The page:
Congress Tells FCC: Don’t Tread On Dinnertime!
Washington, DC – Every day, thousands of lunches, dinners and naps are ruined by unwanted sales calls. Soon, the Federal Communications Commission (FCC) will consider new rules they believe will allow these calls to blocked and avoided easier. Unfortunately, the changes they’re proposing may actually make harassing American families even easier.
With that in mind, Reps. Jerry McNerney (CA-09) and Tony Cárdenas (D-San Fernando Valley, CA) wrote a letter to FCC Chairman Tom Wheeler and Federal Trade Commission (FTC) Chairwoman Edith Ramirez, calling on them to update FCC and FTC rules to protect American consumers and families.
Reps. McNerney and Cárdenas were joined in this bipartisan effort by fellow members of the House Committee on Energy and Commerce, Rep. Leonard Lance (R-NJ) and Rep. Gus Bilirakis (R-Fla).
The Committee has jurisdiction over wide swaths of American interstate commerce, including the laws governing telephone solicitation.
“While… the FCC indicates the Commission intends to address some of these issues, we have concerns that this item may not provide sufficient guidance and would leave businesses still unsure how to comply with an outdated law in a time of modern technology,” members said in part of the letter.
Their concern is in the implementation and enforcement of the Telephone Consumer Protection Act (TCPA) of 1991 and the Do Not Call Registry. These provisions are intended to protect consumers from the unwanted intrusion of telemarketing calls, including “robocalls.”
“American families juggle so much during the day. The last thing they need is an intrusive, unwanted robocall when sitting down for dinner,” said Congressman McNerney. “As technology improves and people communicate in new ways, I believe it is important that the laws meant to protect consumers are updated to meet the needs of new consumer behavior. We need to make sure that businesses are able to reach out to consumers in a manner that complies with the law without exposing people to further harassment.”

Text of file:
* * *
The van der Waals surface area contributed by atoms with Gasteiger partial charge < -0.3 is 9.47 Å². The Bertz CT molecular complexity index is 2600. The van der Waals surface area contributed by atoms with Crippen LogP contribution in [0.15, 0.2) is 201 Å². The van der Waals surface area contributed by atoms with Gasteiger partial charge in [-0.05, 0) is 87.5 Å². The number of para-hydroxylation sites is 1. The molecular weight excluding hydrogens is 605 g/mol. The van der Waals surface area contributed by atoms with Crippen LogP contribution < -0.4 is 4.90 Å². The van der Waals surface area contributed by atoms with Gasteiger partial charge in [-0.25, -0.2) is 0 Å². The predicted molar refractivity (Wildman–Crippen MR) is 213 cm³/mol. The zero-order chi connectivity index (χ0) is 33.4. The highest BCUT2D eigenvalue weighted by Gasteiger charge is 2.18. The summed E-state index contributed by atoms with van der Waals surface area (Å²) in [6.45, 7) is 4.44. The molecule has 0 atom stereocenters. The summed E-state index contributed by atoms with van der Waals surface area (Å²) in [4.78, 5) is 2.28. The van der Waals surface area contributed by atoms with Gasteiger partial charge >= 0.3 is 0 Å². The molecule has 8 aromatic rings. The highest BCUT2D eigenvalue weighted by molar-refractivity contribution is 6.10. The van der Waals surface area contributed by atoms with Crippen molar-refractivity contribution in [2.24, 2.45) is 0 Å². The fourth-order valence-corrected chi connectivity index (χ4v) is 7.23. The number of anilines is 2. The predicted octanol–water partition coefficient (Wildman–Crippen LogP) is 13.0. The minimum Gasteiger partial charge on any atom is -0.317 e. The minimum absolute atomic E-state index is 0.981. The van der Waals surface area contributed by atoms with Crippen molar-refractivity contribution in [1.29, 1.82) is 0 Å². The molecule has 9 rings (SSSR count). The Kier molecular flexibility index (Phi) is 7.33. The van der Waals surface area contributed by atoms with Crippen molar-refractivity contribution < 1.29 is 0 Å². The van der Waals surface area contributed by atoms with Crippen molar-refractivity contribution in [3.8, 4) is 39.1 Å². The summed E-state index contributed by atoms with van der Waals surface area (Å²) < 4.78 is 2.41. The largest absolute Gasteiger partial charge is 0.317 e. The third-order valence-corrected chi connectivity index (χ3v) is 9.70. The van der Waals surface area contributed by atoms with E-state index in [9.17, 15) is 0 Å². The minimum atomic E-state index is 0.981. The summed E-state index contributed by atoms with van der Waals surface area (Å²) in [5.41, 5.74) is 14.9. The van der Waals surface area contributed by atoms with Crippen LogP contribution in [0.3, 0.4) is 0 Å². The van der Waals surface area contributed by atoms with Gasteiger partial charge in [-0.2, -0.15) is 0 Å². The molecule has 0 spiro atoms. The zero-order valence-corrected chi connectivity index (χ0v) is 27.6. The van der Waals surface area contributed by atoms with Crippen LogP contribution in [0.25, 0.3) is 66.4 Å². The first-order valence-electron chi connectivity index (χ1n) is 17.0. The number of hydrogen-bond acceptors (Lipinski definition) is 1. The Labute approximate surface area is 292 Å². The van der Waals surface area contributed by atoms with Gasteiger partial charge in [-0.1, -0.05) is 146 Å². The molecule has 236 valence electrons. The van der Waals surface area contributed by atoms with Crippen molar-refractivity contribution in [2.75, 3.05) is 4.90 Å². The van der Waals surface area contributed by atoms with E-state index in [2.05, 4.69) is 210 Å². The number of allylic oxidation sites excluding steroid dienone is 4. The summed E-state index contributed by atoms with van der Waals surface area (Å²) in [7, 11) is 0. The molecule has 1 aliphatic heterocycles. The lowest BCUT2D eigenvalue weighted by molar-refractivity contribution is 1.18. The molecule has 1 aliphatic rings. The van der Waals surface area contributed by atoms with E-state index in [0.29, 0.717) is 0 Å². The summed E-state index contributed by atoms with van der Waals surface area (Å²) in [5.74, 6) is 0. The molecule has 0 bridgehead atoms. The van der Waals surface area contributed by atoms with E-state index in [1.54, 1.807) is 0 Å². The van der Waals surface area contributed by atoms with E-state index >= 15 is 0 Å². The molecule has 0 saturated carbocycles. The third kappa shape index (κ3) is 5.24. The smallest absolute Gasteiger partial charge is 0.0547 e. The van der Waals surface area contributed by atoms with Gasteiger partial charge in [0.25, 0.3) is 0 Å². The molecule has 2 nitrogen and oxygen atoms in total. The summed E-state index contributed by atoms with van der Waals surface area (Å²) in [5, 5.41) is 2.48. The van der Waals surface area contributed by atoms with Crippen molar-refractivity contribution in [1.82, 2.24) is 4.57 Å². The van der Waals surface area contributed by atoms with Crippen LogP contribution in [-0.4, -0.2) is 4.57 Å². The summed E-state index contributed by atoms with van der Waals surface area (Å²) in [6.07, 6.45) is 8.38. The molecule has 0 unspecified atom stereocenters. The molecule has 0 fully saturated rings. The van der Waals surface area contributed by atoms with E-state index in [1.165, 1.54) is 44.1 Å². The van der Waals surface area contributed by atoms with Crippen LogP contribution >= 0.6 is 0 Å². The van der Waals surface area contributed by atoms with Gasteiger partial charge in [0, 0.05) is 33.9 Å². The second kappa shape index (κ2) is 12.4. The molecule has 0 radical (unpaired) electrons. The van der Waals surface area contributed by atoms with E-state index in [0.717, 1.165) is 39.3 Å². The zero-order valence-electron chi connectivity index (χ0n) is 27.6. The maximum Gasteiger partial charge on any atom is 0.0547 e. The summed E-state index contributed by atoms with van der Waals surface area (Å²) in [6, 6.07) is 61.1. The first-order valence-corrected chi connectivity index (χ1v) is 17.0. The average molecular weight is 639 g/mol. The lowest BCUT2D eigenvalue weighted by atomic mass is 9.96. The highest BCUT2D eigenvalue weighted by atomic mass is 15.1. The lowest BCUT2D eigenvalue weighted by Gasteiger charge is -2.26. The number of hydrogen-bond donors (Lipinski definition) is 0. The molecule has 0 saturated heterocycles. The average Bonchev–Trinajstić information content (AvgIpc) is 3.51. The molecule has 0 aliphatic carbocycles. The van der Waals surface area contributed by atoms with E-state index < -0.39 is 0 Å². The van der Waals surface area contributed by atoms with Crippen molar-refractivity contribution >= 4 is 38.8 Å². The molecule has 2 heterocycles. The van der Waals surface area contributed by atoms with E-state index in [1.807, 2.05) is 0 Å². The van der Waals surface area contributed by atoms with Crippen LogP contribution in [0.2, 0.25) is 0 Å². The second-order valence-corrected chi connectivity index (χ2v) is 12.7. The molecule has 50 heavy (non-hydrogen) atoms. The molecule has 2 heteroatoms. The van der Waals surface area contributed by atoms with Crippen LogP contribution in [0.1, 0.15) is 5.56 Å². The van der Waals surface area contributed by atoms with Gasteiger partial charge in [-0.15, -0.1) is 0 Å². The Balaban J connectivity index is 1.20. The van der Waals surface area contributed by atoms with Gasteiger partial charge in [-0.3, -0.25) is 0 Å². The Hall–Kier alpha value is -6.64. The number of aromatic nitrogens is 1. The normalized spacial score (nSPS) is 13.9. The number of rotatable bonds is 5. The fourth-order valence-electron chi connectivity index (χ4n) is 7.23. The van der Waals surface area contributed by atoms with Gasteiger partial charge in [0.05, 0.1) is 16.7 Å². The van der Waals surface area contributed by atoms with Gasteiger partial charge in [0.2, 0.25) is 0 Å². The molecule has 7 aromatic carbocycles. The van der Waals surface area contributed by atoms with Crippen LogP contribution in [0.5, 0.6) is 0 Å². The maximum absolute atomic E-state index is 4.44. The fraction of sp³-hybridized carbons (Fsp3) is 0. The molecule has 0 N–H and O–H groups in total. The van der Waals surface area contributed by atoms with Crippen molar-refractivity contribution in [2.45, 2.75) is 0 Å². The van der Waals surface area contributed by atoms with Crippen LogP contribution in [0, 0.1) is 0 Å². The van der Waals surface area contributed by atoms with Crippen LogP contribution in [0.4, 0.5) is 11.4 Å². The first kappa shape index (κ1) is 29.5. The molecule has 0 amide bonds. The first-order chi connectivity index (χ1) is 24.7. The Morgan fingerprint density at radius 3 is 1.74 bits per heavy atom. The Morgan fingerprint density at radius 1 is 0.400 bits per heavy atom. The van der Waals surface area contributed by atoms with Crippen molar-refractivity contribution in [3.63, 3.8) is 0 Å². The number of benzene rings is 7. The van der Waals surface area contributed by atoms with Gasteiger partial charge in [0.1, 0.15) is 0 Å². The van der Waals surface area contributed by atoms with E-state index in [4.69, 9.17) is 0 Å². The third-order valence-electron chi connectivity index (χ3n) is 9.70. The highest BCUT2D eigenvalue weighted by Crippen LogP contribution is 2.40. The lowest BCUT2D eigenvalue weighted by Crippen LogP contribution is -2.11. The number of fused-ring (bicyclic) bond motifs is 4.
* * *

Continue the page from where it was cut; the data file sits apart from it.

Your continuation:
“Americans have the right to not be harassed every moment of the day by someone trying to sell them something or, worse yet, trying to scam them,” said Cárdenas. “As a former small business owner, I understand the importance of talking to customers, and I appreciate the hard work that goes into selling a product. However, American families should be able to decide when they want to make a purchase, not be cold-called and badgered. I am happy to lead my colleagues from both sides of the aisle in an effort to help make that happen.”
Legal efforts have been successful over the years in curbing disruptions to consumers, but despite these successes, the rules have not kept pace with technology.
44 percent of American homes have only a wireless phone, an option that likely was never anticipated in 1991. As a result, some of the protections created by TCPA clearly need to be modernized to reconcile the law with the modern communications landscape.
TCPA complaints continue to top the charts at the FCC with more than 200,000 consumer complaints filed in 2014. FTC data is similarly alarming, with more than 1.7 million robocall complaints over the last year.
It’s time for Congress to step up to the plate and save dinnertime, and the rest of the day, from these scammers and unwanted calls.